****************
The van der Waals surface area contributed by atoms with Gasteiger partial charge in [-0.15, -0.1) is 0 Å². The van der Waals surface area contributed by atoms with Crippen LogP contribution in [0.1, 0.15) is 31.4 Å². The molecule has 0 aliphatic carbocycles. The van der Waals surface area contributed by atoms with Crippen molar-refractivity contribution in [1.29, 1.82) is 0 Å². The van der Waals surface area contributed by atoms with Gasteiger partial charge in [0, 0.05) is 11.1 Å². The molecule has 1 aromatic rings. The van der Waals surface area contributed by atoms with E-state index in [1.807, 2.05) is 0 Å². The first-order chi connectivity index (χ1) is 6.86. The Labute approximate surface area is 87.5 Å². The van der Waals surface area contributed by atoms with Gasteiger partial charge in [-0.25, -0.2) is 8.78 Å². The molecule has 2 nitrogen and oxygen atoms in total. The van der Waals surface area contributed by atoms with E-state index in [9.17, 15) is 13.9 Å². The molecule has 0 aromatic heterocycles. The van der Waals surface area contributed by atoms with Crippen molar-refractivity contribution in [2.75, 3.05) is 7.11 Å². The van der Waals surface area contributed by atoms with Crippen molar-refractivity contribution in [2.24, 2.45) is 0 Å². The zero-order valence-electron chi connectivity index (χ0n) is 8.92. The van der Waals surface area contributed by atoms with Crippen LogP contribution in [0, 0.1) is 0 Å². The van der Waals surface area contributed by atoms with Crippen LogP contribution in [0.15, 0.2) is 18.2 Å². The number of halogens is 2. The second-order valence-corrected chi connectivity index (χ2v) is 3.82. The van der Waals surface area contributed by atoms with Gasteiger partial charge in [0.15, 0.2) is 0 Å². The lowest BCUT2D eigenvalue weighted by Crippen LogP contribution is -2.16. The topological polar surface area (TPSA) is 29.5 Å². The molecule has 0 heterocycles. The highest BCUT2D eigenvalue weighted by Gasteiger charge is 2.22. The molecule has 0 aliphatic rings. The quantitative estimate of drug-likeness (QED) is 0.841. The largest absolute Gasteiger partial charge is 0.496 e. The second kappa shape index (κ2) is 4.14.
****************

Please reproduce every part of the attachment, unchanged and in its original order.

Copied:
The van der Waals surface area contributed by atoms with Gasteiger partial charge in [-0.15, -0.1) is 0 Å². The van der Waals surface area contributed by atoms with Crippen LogP contribution in [0.1, 0.15) is 31.4 Å². The molecule has 0 aliphatic carbocycles. The van der Waals surface area contributed by atoms with Crippen molar-refractivity contribution in [1.29, 1.82) is 0 Å². The van der Waals surface area contributed by atoms with Gasteiger partial charge in [0, 0.05) is 11.1 Å². The molecule has 1 aromatic rings. The van der Waals surface area contributed by atoms with E-state index in [1.807, 2.05) is 0 Å². The first-order chi connectivity index (χ1) is 6.86. The Labute approximate surface area is 87.5 Å². The van der Waals surface area contributed by atoms with Gasteiger partial charge in [-0.25, -0.2) is 8.78 Å². The molecule has 2 nitrogen and oxygen atoms in total. The van der Waals surface area contributed by atoms with E-state index in [9.17, 15) is 13.9 Å². The molecule has 0 aromatic heterocycles. The van der Waals surface area contributed by atoms with Crippen molar-refractivity contribution in [2.75, 3.05) is 7.11 Å². The van der Waals surface area contributed by atoms with Crippen molar-refractivity contribution in [2.24, 2.45) is 0 Å². The zero-order valence-electron chi connectivity index (χ0n) is 8.92. The van der Waals surface area contributed by atoms with Crippen LogP contribution in [0, 0.1) is 0 Å². The van der Waals surface area contributed by atoms with Crippen LogP contribution in [0.15, 0.2) is 18.2 Å². The number of halogens is 2. The second-order valence-corrected chi connectivity index (χ2v) is 3.82. The van der Waals surface area contributed by atoms with Gasteiger partial charge in [0.15, 0.2) is 0 Å². The lowest BCUT2D eigenvalue weighted by Crippen LogP contribution is -2.16. The topological polar surface area (TPSA) is 29.5 Å². The molecule has 0 heterocycles. The highest BCUT2D eigenvalue weighted by Gasteiger charge is 2.22. The molecule has 0 aliphatic rings. The quantitative estimate of drug-likeness (QED) is 0.841. The largest absolute Gasteiger partial charge is 0.496 e. The second kappa shape index (κ2) is 4.14.